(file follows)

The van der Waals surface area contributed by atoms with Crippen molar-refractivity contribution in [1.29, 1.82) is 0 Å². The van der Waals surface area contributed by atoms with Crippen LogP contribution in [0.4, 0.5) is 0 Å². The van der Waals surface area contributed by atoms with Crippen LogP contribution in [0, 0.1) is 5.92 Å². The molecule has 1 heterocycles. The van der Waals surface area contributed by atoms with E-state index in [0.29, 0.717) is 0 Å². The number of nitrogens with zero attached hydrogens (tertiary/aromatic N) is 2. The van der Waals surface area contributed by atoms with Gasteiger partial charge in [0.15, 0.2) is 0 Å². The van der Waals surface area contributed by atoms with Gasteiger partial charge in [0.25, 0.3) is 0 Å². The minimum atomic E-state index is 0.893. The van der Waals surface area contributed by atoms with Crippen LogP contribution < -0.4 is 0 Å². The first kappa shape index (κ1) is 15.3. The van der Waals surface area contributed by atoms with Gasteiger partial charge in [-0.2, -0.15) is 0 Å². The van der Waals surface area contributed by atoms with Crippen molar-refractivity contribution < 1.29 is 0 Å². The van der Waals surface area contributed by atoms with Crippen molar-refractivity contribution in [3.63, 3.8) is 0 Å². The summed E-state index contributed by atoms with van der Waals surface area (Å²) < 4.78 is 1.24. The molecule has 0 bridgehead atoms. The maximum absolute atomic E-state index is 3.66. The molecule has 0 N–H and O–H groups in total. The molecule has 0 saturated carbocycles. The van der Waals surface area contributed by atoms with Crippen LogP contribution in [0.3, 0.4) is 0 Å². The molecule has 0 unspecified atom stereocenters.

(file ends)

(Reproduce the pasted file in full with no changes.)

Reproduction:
The van der Waals surface area contributed by atoms with Crippen molar-refractivity contribution in [1.29, 1.82) is 0 Å². The van der Waals surface area contributed by atoms with Crippen LogP contribution in [0.4, 0.5) is 0 Å². The van der Waals surface area contributed by atoms with Crippen LogP contribution in [0, 0.1) is 5.92 Å². The molecule has 1 heterocycles. The van der Waals surface area contributed by atoms with E-state index in [0.29, 0.717) is 0 Å². The number of nitrogens with zero attached hydrogens (tertiary/aromatic N) is 2. The van der Waals surface area contributed by atoms with Gasteiger partial charge in [0.15, 0.2) is 0 Å². The van der Waals surface area contributed by atoms with Gasteiger partial charge in [0.25, 0.3) is 0 Å². The minimum atomic E-state index is 0.893. The van der Waals surface area contributed by atoms with Crippen LogP contribution < -0.4 is 0 Å². The first kappa shape index (κ1) is 15.3. The van der Waals surface area contributed by atoms with Gasteiger partial charge in [-0.2, -0.15) is 0 Å². The van der Waals surface area contributed by atoms with Crippen molar-refractivity contribution < 1.29 is 0 Å². The van der Waals surface area contributed by atoms with Crippen molar-refractivity contribution in [3.63, 3.8) is 0 Å². The summed E-state index contributed by atoms with van der Waals surface area (Å²) < 4.78 is 1.24. The molecule has 0 bridgehead atoms. The maximum absolute atomic E-state index is 3.66. The molecule has 0 N–H and O–H groups in total. The molecule has 0 saturated carbocycles. The van der Waals surface area contributed by atoms with Crippen LogP contribution in [0.3, 0.4) is 0 Å². The molecule has 0 unspecified atom stereocenters.